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Non-targeted analysis of the particulate phase of heated tobacco product aerosol and cigarette mainstream tobacco smoke by thermal desorption comprehensive two-dimensional gas chromatography with dual flame ionisation and mass spectrometric detection.

Authors
  • Savareear, Benjamin1
  • Escobar-Arnanz, Juan1
  • Brokl, Michał2
  • Saxton, Malcolm J2
  • Wright, Chris2
  • Liu, Chuan2
  • Focant, Jean-Francois3
  • 1 Centre for Analytical Research and Technologies (CART), University of Liege, Belgium. , (Belgium)
  • 2 Group Research and Development, British American Tobacco, Southampton, UK.
  • 3 Centre for Analytical Research and Technologies (CART), University of Liege, Belgium. Electronic address: [email protected] , (Belgium)
Type
Published Article
Journal
Journal of chromatography. A
Publication Date
Oct 11, 2019
Volume
1603
Pages
327–337
Identifiers
DOI: 10.1016/j.chroma.2019.06.057
PMID: 31266643
Source
Medline
Keywords
Language
English
License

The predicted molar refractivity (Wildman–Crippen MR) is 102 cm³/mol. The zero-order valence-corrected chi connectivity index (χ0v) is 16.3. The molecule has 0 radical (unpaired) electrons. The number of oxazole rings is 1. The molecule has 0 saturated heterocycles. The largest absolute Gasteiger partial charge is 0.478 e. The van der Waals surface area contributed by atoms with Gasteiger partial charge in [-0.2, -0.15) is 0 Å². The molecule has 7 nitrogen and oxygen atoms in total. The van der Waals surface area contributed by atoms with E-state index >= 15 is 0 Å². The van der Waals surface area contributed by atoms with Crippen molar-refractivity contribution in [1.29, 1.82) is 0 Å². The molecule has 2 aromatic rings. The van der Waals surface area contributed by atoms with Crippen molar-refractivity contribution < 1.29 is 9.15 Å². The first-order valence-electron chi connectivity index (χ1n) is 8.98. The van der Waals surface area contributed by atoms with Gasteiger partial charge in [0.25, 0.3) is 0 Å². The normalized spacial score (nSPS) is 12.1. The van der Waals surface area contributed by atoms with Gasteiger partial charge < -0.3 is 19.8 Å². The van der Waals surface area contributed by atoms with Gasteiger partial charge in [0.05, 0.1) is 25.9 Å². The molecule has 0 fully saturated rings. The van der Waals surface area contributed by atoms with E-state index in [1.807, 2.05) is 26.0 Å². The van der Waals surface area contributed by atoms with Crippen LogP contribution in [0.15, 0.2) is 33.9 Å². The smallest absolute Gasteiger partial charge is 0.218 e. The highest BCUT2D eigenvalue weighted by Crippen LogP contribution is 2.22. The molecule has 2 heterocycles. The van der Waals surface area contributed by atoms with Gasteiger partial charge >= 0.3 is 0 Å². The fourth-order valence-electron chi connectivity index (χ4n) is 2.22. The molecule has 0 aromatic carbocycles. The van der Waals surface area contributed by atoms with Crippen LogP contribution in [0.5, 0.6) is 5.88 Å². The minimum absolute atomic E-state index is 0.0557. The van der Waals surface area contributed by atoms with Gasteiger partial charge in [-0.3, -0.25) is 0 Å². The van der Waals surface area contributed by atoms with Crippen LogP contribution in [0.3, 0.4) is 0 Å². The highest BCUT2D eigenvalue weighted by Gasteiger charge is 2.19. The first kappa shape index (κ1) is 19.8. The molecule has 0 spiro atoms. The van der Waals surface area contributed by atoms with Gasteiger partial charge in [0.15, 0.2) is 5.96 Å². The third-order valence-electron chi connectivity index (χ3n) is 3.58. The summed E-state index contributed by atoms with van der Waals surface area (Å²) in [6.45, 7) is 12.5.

Unknown

Abstract

An analytical methodology based on thermal desorption and comprehensive two-dimensional gas chromatography with dual time-of-flight mass spectrometry and flame ionization detection (TD-GC × GC-TOFMS/FID) has been developed for non-target analysis of volatile organic compounds (VOCs). The technique was optimised for the measurement of the VOC content of the particulate phase (PP) fraction of aerosols produced by a tobacco heating product (THP1.0) and 3R4F mainstream tobacco smoke (MTS). The method involves sampling the PP fraction on quartz wool packed in a sorbent tube directly connected to machine-puffing, followed by a dilution through a TD recollection procedure over Tenax/Sulficarb sorbent before TD-GC × GC-TOFMS/FID analysis. The comparison of the VOC content of the PP fraction of aerosols produced by THP1.0 and MTS highlighted the compositional difference between tobacco combustion (592 peaks) and tobacco heating process (160 peaks). Mass spectrometric signals were used for qualitative analyses based on linear retention indices, mass spectral matches, and GC × GC structured chromatograms, which collectively identified up to 90% of analytes detected in PP samples. FID signals were used for semi-quantitative analyses based on a chemical class external calibration method. The global chemical composition of PP samples showed that hydrocarbons, oxygenated, and nitrogen-containing compounds were fewer in number and much less abundant in THP1.0 PP. Overall, 93 compounds were common to the two sample types. Excepted for a few highly volatile compounds (mainly furan family) as well as glycerine and its acetate, analyte concentrations were higher in MTS PP. Copyright © 2019 Elsevier B.V. All rights reserved.

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